A similar concern with conduct incompatible with the proper exercise of judicial office appears in the decision of the House to impeach Associate Supreme Court Justice Samuel Chase in 1804. The House alleged that Justice Chase had permitted his partisan views to influence his conduct of two trials held while he was conducting circuit court several years earlier. The first involved a Pennsylvania farmer who had led a rebellion against a Federal tax collector in 1789 and was later charged with treason. The articles of impeachment alleged that “unmindful of the solemn duties of his office, and contrary to the sacred obligation” of his oath, Chase “did conduct himself in a manner highly arbitrary, oppressive, and unjust," citing procedural rulings against the defense.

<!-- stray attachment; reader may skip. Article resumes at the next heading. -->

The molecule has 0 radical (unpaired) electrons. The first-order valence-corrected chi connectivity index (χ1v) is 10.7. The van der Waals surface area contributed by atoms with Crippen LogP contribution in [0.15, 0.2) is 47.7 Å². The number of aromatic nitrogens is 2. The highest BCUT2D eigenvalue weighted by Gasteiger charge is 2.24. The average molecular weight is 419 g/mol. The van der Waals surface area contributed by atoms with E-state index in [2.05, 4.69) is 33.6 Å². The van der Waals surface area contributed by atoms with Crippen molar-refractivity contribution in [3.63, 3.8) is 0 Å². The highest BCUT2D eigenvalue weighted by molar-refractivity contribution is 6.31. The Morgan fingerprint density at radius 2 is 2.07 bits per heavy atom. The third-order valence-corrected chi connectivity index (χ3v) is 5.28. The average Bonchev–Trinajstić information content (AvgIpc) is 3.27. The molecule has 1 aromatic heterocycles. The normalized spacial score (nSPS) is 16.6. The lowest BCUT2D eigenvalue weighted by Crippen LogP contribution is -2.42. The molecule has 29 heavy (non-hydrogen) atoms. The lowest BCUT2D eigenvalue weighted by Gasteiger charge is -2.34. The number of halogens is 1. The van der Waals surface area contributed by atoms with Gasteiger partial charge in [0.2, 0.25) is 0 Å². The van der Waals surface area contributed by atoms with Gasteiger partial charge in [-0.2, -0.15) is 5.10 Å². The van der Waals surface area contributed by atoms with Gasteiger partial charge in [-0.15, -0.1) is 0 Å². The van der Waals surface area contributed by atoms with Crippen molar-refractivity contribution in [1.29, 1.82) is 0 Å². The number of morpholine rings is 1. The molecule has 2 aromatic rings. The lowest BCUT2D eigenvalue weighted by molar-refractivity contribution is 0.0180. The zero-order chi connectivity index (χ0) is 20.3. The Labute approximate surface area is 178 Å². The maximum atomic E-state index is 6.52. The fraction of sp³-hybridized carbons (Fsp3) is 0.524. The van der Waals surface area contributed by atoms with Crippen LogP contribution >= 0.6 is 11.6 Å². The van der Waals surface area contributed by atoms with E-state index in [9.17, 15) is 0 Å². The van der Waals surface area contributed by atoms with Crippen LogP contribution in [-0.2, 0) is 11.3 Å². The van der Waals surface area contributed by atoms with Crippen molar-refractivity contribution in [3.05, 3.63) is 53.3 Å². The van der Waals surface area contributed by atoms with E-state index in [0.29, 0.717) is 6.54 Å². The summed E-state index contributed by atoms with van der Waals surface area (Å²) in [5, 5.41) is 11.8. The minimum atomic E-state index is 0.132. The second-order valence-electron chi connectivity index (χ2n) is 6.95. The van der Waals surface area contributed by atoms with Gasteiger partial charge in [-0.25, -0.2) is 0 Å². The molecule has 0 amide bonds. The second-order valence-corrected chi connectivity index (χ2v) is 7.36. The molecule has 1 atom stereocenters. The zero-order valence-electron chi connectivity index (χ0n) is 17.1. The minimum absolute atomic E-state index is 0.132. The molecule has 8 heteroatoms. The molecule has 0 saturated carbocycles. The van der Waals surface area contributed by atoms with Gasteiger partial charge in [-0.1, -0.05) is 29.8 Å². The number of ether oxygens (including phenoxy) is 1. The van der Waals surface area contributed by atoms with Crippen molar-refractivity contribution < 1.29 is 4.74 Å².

Similar language appeared in articles relating to the trial of a Virginia printer indicted under the Sedition Act of 1798. Specific examples of Chase's bias were alleged, and his conduct was characterized as an indecent solicitude ... for the conviction of the accused, unbecoming even a public prosecutor but highly disgraceful to the character of a judge, as it was subversive of justice.” The eighth article charged that Chase, "disregarding the duties ... of his judicial character. did